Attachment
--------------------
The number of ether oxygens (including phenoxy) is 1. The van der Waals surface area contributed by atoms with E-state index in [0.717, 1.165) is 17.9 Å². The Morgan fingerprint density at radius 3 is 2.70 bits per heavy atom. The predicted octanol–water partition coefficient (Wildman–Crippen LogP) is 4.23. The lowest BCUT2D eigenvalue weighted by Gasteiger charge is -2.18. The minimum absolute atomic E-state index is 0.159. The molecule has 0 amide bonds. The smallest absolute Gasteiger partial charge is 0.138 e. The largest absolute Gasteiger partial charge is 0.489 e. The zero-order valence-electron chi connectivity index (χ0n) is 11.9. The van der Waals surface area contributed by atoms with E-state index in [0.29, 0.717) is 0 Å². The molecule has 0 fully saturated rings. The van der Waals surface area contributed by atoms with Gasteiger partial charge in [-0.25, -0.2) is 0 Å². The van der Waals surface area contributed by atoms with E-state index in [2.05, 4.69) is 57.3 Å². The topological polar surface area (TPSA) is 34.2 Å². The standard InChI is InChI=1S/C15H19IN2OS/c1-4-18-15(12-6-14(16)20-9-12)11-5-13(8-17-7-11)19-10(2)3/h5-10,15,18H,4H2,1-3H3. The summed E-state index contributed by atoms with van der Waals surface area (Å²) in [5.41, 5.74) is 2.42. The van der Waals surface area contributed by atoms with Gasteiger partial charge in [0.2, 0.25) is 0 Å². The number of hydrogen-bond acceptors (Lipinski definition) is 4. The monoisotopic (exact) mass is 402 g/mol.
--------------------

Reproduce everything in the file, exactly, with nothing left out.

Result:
The number of ether oxygens (including phenoxy) is 1. The van der Waals surface area contributed by atoms with E-state index in [0.717, 1.165) is 17.9 Å². The Morgan fingerprint density at radius 3 is 2.70 bits per heavy atom. The predicted octanol–water partition coefficient (Wildman–Crippen LogP) is 4.23. The lowest BCUT2D eigenvalue weighted by Gasteiger charge is -2.18. The minimum absolute atomic E-state index is 0.159. The molecule has 0 amide bonds. The smallest absolute Gasteiger partial charge is 0.138 e. The largest absolute Gasteiger partial charge is 0.489 e. The zero-order valence-electron chi connectivity index (χ0n) is 11.9. The van der Waals surface area contributed by atoms with E-state index in [0.29, 0.717) is 0 Å². The molecule has 0 fully saturated rings. The van der Waals surface area contributed by atoms with Gasteiger partial charge in [-0.25, -0.2) is 0 Å². The van der Waals surface area contributed by atoms with E-state index in [2.05, 4.69) is 57.3 Å². The topological polar surface area (TPSA) is 34.2 Å². The standard InChI is InChI=1S/C15H19IN2OS/c1-4-18-15(12-6-14(16)20-9-12)11-5-13(8-17-7-11)19-10(2)3/h5-10,15,18H,4H2,1-3H3. The summed E-state index contributed by atoms with van der Waals surface area (Å²) in [5.41, 5.74) is 2.42. The van der Waals surface area contributed by atoms with Gasteiger partial charge in [0.2, 0.25) is 0 Å². The number of hydrogen-bond acceptors (Lipinski definition) is 4. The monoisotopic (exact) mass is 402 g/mol.